During the whole of that day, in the extremely different conversations in which he took part, only as it were with the top layer of his mind, in spite of the disappointment of not finding the change he expected in himself, Levin had been all the while joyfully conscious of the fulness of his heart.
After the rain it was too wet to go for a walk; besides, the storm clouds still hung about the horizon, and gathered here and there, black and thundery, on the rim of the sky. The whole party spent the rest of the day in the house.
No more discussions sprang up; on the contrary, after dinner everyone was in the most amiable frame of mind.
At first Katavasov amused the ladies by his original jokes, which always pleased people on their first acquaintance with him. Then Sergey Ivanovitch induced him to tell them about the very interesting observations he had made on the habits and characteristics of common houseflies, and their life. Sergey Ivanovitch, too, was in good spirits, and at tea his brother drew him on to explain his views of the future of the Eastern question, and he spoke so simply and so well, that everyone listened eagerly.
Kitty was the only one who did not hear it all—she was summoned to give Mitya his bath.
A few minutes after Kitty had left the room she sent for Levin to come to the nursery.
Leaving his tea, and regretfully interrupting the interesting conversation, and at the same time uneasily wondering why he had been sent for, as this only happened on important occasions, Levin went to the nursery.
Although he had been much interested by Sergey Ivanovitch’s views of the new epoch in history that would be created by the emancipation of forty millions of men of Slavonic race acting with Russia, a conception quite new to him, and although he was disturbed by uneasy wonder at being sent for by Kitty, as soon as he came out of the drawing-room and was alone, his mind reverted at once to the thoughts of the morning. And all the theories of the significance of the Slav element in the history of the world seemed to him so trivial compared with what was passing in his own soul, that he instantly forgot it all and dropped back into the same frame of mind that he had been in that morning.
He did not, as he had done at other times, recall the whole train of thought—that he did not need. He fell back at once into the feeling which had guided him, which was connected with those thoughts, and he found that feeling in his soul even stronger and more definite than before. He did not, as he had had to do with previous attempts to find comforting arguments, need to revive a whole chain of thought to find the feeling. Now, on the contrary, the feeling of joy and peace was keener than ever, and thought could not keep pace with feeling.
He walked across the terrace and looked at two stars that had come out in the darkening sky, and suddenly he remembered. “Yes, looking at the sky, I thought that the dome that I see is not a deception, and then I thought something, I shirked facing something,” he mused. “But whatever it was, there can be no disproving it! I have but to think, and all will come clear!”
Just as he was going into the nursery he remembered what it was he had shirked facing. It was that if the chief proof of the Divinity was His revelation of what is right, how is it this revelation is confined to the Christian church alone? What relation to this revelation have the beliefs of the Buddhists, Mohammedans, who preached and did good too?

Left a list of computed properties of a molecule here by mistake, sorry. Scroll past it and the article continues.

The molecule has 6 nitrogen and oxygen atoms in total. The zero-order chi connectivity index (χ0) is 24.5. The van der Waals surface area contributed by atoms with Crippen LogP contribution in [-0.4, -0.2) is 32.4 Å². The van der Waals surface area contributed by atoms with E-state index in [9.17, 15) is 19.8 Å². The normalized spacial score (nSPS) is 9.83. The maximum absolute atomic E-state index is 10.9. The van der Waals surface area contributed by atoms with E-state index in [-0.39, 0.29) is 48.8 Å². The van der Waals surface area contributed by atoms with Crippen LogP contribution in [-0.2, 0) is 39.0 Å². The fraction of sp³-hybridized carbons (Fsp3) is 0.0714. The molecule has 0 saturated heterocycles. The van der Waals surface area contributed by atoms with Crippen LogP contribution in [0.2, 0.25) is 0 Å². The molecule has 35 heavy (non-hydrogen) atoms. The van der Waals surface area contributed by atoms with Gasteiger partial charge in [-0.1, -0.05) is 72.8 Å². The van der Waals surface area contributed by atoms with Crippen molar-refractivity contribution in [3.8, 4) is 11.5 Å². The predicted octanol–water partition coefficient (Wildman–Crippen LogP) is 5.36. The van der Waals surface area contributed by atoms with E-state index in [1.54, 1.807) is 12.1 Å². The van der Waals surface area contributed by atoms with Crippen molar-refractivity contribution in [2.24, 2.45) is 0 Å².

It seemed to him that he had an answer to this question; but he had not time to formulate it to himself before he went into the nursery.
Kitty was standing with her sleeves tucked up over the baby in the bath. Hearing her husband’s footstep, she turned towards him, summoning him to her with her smile. With one hand she was supporting the fat baby that lay floating and sprawling on its back, while with the other she squeezed the sponge over him.
“Come, look, look!” she said, when her husband came up to her. “Agafea Mihalovna’s right. He knows us!”
Mitya had on that day given unmistakable, incontestable signs of recognizing all his friends.
As soon as Levin approached the bath, the experiment was tried, and it was completely successful. The cook, sent for with this object, bent over the baby. He frowned and shook his head disapprovingly. Kitty bent down to him, he gave her a beaming smile, propped his little hands on the sponge and chirruped, making such a queer little contented sound with his lips, that Kitty and the nurse were not alone in their admiration. Levin, too, was surprised and delighted.
The baby was taken out of the bath, drenched with water, wrapped in towels, dried, and after a piercing scream, handed to his mother.
“Well, I am glad you are beginning to love him,” said Kitty to her husband, when she had settled herself comfortably in her usual place, with the baby at her breast. “I am so glad! It had begun to distress me. You said you had no feeling for him.”
“No; did I say that? I only said I was disappointed.”
“What! disappointed in him?”
“Not disappointed in him, but in my own feeling; I had expected more. I had expected a rush of new delightful emotion to come as a surprise. And then instead of that—disgust, pity….”
She listened attentively, looking at him over the baby, while she put back on her slender fingers the rings she had taken off while giving Mitya his bath.
“And most of all, at there being far more apprehension and pity than pleasure. Today, after that fright during the storm, I understand how I love him.”
Kitty’s smile was radiant.
“Were you very much frightened?” she said. “So was I too, but I feel it more now that it’s over. I’m going to look at the oak. How nice Katavasov is! And what a happy day we’ve had altogether. And you’re so nice with Sergey Ivanovitch, when you care to be…. Well, go back to them. It’s always so hot and steamy here after the bath.”